April 16, 2020
Small and intermediate life science companies looking to enter Latin American markets will consider several variables to gauge their local market success before engaging in the preparation and execution of a market introduction strategy.
With approximately 50 million people, Colombia is the third-largest market in Latin America and is a developing hub for several industries in the region. Colombia needs novel biotechnologies to address an array of key health issues. Furthermore, because of its well established regional academic and specialist connections, inland developments in the health care industry will resonate in neighboring counties. Thus, visiting and exchange health care professionals and KOLs are very likely to get to know new technologies and be willing to adopt them in their home countries.
In Latin America, Colombia stands out as a viable regional launching point for novel biotechnological human healthcare and MedTech products.
As in many other countries, in Colombia, new health care products require government authorization before market introduction. Colombia’s national agency for food and medicaments surveillance–INVIMA, for its initials in Spanish, is in charge of granting this type of market authorization. Depending on INVIMA’s product classification, largely aligned with that of the European Medicines Agency, market authorizations in Colombia are valid for 5 or 10 years.
Small and medium-sized life science industries planning on entering the Colombian market, may not be fully aware of the local ethos. We would like to provide three pieces of advice to help them prepare for a successful regulatory strategy around their technology.
1. Team-up with local consultants who understand your product and can communicate it effectively
Innovative biotechnology and MedTech products are developed from cutting-edge ideas, yet their purpose should be straightforward to grasp. The right consultant team for your company is not only able to understand what sets your products on the foreground and why they offer the best solution to local needs, but it also stands for you and communicates effectively with regulatory bodies. Furthermore, dealing with INVIMA, you are going to need a consultant team that is highly committed and proactive.
2. Be flexible about the time to market authorization
Dossier preparation and submission, in paper or electronic format and following local specifications, is only one part of the job. Although INVIMA has a fairly well-established dossier review protocol and counts with knowledgeable officers, the agency rarely meets its promised target dates. For instance, products in the category In vitro diagnostic reagent Class II have an intended review time to approval of 90 workings days, but, in practice, approval arrives in twice as much time. This is because INVIMA does not consider query management times upfront.
Dossier review of novel biotechnological and MedTech products will surely involve queries. Careful consultants will be able to foresee and minimize their occurrence by conducting pre-submission meetings with the agency and preparing dossiers thoroughly. INVIMA’s processing of queries and their communication to sponsors is not swift enough, so your consultants need to follow up tightly on the process and find the best communication channels with the agency.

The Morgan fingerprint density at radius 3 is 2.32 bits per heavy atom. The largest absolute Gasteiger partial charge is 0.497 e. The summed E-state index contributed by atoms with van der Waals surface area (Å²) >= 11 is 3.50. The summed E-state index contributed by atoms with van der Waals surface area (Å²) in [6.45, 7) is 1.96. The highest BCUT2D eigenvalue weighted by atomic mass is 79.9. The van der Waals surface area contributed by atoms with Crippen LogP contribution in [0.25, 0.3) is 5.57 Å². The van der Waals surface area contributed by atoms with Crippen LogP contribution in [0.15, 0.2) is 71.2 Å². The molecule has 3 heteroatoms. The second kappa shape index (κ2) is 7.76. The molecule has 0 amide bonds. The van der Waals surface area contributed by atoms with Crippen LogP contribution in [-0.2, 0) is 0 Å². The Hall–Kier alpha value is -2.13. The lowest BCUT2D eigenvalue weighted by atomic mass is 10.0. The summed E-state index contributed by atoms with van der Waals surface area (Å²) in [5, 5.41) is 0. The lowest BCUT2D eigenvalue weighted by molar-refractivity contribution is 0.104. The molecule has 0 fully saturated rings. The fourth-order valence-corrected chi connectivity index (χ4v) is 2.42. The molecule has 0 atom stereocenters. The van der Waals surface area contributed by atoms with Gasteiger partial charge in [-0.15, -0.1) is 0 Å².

3. Consider conducting local clinical studies before or after having requested a market authorization
The market success of an innovative biotechnological or MedTech product can depend on the confidence distributors, KOLs, and healthcare professionals have in it, and whether they are convinced about working with /advocating for it. Clinical studies provide tangible information on product performance in the target market and supply the best evidence to persuade the right stakeholders. In case you want to conduct clinical studies before having a market authorization, you will require INVIMA permission to run the study and to import the product needed.
Another advantage of taking this course of action is that the same group of stakeholders you intend to become the users of your product will be testing it. This means you will gain valuable insight into the local use conditions of your product. Consequently, you may consider optimizing or adapting your product to the market.
Plan your regulatory submission strategy aided by the local consultants of your choice whom you can trust, communicate openly with, and who can answer for your company and your products to regularity authorities.
Allow more time than initially estimated for approval to market. Use the insights from your local consultant to foresee costly bottlenecks, such as queries, and avoid them. Should queries show up, make sure your consultant counts with a response team that promptly addresses these queries and requests for additional information. Quick responses facilitate the review process.
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